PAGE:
The last thing Lane Albrecht expected to find when he reviewed photos from a trail camera that he had placed about a mile from the dam at Lac qui Parle was a moose.

The last thing Lane Albrecht expected to find when he reviewed photos from a trail camera that he had placed about a mile from the dam at Lac qui Parle was a moose.

Three images of the bull moose were taken at 10:30 p.m. on October 29. “I was thinking I would maybe see a deer, but instead, here was a moose!” said Lane Albrecht of Montevideo. Albrecht had placed the camera to monitor a deer trail ahead of the deer opener this past weekend.

Understandably excited about the find, Albrecht contacted Ed Picht of the MN Department of Natural Resources. Picht told him that the DNR has been receiving reports about the moose for a couple of weeks. According to Picht, the moose was spotted near Glenwood, then was seen near Hwy. 40.

After the moose was caught on Albrecht’s trail camera, the moose was seen near Dawson. Moose are uncommon visitors to west central Minnesota. That being said, an occasional moose has been known to wander through the area.

Moose are Minnesota’s largest wild animals, and Minnesota is one of only a few states that have moose. They are the largest member of the deer family and can weigh as much as 1,000 pounds.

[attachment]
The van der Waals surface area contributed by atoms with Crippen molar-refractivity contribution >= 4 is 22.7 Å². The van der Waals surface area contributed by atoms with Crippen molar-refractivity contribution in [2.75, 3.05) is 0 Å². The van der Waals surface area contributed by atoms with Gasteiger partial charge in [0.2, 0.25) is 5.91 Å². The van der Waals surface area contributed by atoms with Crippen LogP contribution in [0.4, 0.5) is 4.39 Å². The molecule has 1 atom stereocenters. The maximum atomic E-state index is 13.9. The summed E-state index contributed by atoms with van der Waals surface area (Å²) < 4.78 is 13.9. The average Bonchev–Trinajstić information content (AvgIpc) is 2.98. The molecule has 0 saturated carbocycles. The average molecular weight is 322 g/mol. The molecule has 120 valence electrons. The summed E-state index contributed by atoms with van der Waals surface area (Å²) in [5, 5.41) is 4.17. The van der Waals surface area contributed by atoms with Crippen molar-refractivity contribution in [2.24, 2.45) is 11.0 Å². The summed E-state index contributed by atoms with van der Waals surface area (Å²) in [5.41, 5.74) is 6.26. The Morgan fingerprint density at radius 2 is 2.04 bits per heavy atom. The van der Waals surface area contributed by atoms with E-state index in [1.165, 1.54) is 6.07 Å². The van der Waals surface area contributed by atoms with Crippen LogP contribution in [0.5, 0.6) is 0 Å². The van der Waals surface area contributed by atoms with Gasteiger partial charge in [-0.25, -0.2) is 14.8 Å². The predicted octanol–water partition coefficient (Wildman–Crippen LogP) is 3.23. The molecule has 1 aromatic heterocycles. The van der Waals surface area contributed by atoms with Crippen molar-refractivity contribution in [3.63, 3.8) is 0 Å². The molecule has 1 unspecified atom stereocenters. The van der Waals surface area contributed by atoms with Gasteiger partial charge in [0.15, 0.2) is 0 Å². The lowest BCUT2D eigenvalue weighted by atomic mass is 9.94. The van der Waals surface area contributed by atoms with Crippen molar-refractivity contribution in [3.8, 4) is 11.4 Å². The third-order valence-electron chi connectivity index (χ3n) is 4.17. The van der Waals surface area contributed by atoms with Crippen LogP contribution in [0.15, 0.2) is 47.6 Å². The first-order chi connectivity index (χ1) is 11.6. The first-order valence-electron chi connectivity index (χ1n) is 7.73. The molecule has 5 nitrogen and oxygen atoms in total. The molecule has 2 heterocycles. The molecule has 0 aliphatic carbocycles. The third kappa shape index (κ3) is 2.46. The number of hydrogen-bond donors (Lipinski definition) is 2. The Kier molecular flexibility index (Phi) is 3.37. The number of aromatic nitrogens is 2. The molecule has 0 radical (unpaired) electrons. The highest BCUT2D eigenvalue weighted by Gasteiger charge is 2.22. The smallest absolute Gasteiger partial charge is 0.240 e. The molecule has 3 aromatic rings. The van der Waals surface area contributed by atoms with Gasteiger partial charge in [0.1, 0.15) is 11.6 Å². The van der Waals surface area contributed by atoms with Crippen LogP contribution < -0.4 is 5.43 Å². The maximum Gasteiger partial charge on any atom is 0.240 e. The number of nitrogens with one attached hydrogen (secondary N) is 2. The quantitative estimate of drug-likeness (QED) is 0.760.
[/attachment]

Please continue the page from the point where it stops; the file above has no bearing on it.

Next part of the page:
Moose normally are found in northeastern  Minnesota, most commonly in young forests that have been created by logging, forest fires, and windstorms. They can also be found living in northwestern Minnesota in woodlots and farm fields, although state moose numbers have been in decline.

Moose that end up wandering this far south often suffer from a brain parasite that is carried by deer. The deer are resistant to brainworms, but moose are not. In fact, the parasite is the leading cause of death for moose.

In 2006, the state’s moose population stood at 8,840, but by 2013, that number had dropped to a low of 2,760. in 2016, the population had rebounded slightly to 4,020.

Although  the moose spotted at Lac qui Parle has left the area, the DNR says it can be dangerous to approach a moose. Moose are by nature non-aggressive animals. However, a cow that feels her calf is in danger or a bull in rut can be unpredictable.

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